Examples of testing the best time of day for email broacast
Last week we looked at the ideas on the best day of the week to send an email for different audiences.
This week I review a related issue, asking: "is there a best time of the day to send an email?" Again, the answer is "yes, definitely", but it depends, so you have to test it. It depends on audience, but I hope these 3 examples show it's worth testing.
Update - September 2011
I spotted a nice, simple infographic to support the stats later in this post. It can help you review the factors that may affect consumer attention during the day. These considerations also apply in B2B and the attention available during the office day - for example we find our newsletter works best around 8-9AM as can tweets/shares - also around lunchtime - although that's called the "Abyss" here - a reminder that rules are made to be broken - and tested.
Talking of testing, I'd also recommend this recent post by Tim Watson that asserts "".
I've been in touch with Tim while writing this post and here is the link to the original case source in the Enewsletter (with previous company branding). He said he wouldn't be surprised if the situation has changed now, since with more mobile use email reading patterns have changed. He went onto say that he recently ran a structured test plan across days and times for a client and found that time of day was not so important for their emails but day of week was.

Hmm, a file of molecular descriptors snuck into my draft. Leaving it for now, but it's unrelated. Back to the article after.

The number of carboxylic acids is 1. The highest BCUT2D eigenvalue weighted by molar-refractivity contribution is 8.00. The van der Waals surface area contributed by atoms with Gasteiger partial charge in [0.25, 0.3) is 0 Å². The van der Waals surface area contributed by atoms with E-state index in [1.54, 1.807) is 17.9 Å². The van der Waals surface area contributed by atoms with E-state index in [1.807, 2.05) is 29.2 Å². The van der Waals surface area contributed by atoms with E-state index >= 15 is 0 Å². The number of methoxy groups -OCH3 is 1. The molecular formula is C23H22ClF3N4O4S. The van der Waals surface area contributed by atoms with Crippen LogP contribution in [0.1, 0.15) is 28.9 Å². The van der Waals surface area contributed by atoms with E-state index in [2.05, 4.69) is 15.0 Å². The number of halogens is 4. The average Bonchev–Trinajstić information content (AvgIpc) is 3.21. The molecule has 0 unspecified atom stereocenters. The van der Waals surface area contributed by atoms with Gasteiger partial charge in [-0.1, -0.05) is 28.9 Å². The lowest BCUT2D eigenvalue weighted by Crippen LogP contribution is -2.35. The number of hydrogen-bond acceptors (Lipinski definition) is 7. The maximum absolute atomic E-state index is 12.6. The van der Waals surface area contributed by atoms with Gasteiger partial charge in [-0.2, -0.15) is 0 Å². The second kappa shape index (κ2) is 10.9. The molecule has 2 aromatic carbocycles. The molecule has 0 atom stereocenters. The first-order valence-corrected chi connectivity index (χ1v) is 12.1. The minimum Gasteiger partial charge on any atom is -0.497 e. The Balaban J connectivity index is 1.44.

B2C campaign example
This second test gives a second type of insight. It shows how to run an email test with different broadcast times to review the response. The first deployment at 4AM is clearly ineffectual since most subscribers will be asleep and when they come into work or log-on at home will be working on other activities at 8AM. The 10AM deployment is most effective.
Individualised Email broadcast example
A really sophisticated approach to determining the best time of day is to personalise! Retailer eBags individually calculated the best time to send the email by looking at the behaviour of each user within the email list, recording the exact time when they signed up to the list. A test they ran found using this broadcast time found that...
- Click-through rates increasing by 20%.
- Conversion rates increasing by 65%.
- Average value per order increasing by 45%.
- Overall average revenue per recipient increased by 187%.
So the takeaway from these example are that targeting, creative and relevance of the offer may matter much more, but testing may show that you can make your email campaigns more effective through selecting the broadcast time. For further reading, check this on email timing tests from Email Marketing Reports.